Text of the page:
CHALLENGE A GAME DEVELOPER to create something that appeals to haughty gaming critics while baffling the general public, and they'll either give you Superbrothers: Sword & Sworcery EP or an interactive 29-second loop of Ulala making out with the Dreamcast logo.

(If you understood that last sentence, you might like Superbrothers.)

The game's pixel art style easily lends itself to descriptors like "neo-retro" and "16-bit Dadaism by way of Frank Frazetta," and despite the limited canvas, the action scenes quite effectively portray moments of violence. Given the game's inherently glacial speed—it's an adventure game, after all—the punctuation those scenes offer is surprisingly visceral, thanks almost entirely to the game's fluid animation.

Likewise, Superbrothers boasts one of the greatest soundtracks of recent years. Utilizing a clever blend of familiar yet original rock tropes and the beepity-boopity of the chiptune genre, the aural tone is like the hipster lovechild of Basil Poledouris circa 1982 and latter-day Trent Reznor.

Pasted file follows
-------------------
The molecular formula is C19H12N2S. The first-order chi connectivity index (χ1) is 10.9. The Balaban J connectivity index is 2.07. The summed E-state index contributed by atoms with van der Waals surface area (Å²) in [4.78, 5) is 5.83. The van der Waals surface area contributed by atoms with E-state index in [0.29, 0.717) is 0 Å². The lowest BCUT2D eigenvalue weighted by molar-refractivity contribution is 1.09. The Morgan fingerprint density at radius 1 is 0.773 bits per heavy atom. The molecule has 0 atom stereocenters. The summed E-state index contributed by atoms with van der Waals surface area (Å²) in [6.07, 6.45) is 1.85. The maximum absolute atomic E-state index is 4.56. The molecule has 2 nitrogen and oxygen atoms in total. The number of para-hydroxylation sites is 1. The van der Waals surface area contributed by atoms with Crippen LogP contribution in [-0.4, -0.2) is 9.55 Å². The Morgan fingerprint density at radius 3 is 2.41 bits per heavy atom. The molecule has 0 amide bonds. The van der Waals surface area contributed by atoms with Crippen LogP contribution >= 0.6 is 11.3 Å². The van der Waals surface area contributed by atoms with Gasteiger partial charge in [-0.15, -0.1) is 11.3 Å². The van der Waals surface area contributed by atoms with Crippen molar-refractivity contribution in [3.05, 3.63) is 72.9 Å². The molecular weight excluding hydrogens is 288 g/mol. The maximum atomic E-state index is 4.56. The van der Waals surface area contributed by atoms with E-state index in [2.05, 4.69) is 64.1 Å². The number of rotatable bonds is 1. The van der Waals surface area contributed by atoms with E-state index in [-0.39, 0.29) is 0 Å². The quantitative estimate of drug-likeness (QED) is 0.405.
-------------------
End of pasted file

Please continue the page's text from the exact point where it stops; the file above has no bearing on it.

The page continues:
See how incredibly up-my-own-ass this all sounds? The game is awesome, but I can't tell if it's awesome on its own merits, or purely because I'm a professional cultural elitist specializing in videogames (and I haven't even mentioned the glee I get from the game's endless call-outs to internet culture). The reviews of my colleagues are of no real help here, either: The critics all love Superbrothers, but then again, you don't get into this line of business without being a pretentious douchecanoe.

So, straight up: If you're looking for a classically enjoyable game—a Legend of Zelda, a Secret of Monkey Island, a Super Mario Bros.—this isn't that. Hand this game to most people and they'll sneer, and ask if they can borrow your Game Boy instead. However, if you sport a Triforce tattoo or own an Anamanaguchi album, Superbrothers should be a mandatory purchase. Without it, you aren't much of a gaming hipster.